Metformin VS Cardio Exercise
Metformin’s Mechanism (how it works)
If you are a type 2 diabetic or know one, than you are probably familiar with Metformin (a.k.a. Glucophage). It’s a common oral medication used to treat insulin resistance. Insulin resistance is when cells (mostly muscle cells) stop taking in glucose at the request of insulin; usually because the muscles cells are so inactive, they no longer need any more glucose for fuel. Metformin activates an enzyme in the cells called AMPK (adenosine monophosphate-activated protein kinase). The same AMPK that is activated during cardiovascular exercise. So essentially, metformin tricks your muscle cells into thinking they are exercising. Since the muscles think they are “exercising,” they think they need more glucose to convert into ATP for fuel.
Disadvantages of Metformin compared to Cardio
The problem with using Metformin over exercise is that the fuel (glucose) is not actually being used (burned). All that glucose pulled into the muscle cells are not being metabolized and just sitting there building up. During cardio exercise, they are being “burned”.
Side effects of Metformin include diarrhea, nausea, abdominal pain, low blood sugar, high lactic acid and some liver / kidney problems. Side effects of exercise include stronger heart and muscles, lower cholesterol, increased sexual function, weight-control, and looking better in jeans.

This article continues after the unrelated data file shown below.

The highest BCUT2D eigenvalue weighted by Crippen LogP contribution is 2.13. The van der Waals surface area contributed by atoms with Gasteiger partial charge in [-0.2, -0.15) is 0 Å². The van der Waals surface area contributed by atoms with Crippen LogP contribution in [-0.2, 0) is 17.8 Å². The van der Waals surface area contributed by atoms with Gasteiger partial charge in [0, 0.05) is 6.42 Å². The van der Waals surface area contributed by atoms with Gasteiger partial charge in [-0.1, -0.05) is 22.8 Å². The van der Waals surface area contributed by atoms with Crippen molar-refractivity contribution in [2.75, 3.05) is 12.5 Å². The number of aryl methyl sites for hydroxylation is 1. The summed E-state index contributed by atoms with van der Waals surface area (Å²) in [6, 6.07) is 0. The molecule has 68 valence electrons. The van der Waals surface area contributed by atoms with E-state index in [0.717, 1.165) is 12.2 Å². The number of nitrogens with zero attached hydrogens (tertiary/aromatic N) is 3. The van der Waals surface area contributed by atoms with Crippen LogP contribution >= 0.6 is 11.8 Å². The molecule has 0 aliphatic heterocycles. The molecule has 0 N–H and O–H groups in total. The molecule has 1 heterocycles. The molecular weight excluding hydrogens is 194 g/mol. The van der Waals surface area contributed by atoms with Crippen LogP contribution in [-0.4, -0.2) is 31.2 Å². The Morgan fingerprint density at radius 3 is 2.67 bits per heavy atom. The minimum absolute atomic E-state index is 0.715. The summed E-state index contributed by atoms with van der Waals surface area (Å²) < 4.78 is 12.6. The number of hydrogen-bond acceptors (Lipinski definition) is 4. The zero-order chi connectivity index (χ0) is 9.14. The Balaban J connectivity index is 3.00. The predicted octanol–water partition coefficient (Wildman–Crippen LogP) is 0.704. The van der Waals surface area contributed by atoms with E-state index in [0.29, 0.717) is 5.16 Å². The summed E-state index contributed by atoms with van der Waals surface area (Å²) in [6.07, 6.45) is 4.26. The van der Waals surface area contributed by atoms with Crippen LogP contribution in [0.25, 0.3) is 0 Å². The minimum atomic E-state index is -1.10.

Consult your physician
Yes it seems Cardio would be better for you than medication to control your type 2 diabetes. Do NOT just go off your medication. Start your cardio program and then consult with your physician to start reducing your Metformin. Your A1C tests will tell your doctor if you can eliminate your Metformin intake. Most doctors probably won’t believe you are capable of controlling your diabetes with diet and exercise because the majority of their patients rely on their medications too much. Let’s show him/her that you are the exception and can change your lifestyle in a healthy way.
I Did It
I got my A1C down to 6.0 and my doctor told me I no longer need my medication. However, I hurt my foot and shoulder and did not do cardio for a while and I’m back on the Metformin. One must keep up the cardio in order to be effective.
Kirpichnikov D; McFarlane SI; Sowers JR (2002). “Metformin: an update”(PDF). Ann Intern Med. 137 (1): 25–33. doi:10.7326/0003-4819-137-1-200207020-00009. PMID 12093242. Archived (PDF) from the original on 2008-09-10.
“Metformin Hydrochloride”. The American Society of Health-System Pharmacists. Archived from the original on 24 December 2016. Retrieved 2 January 2017.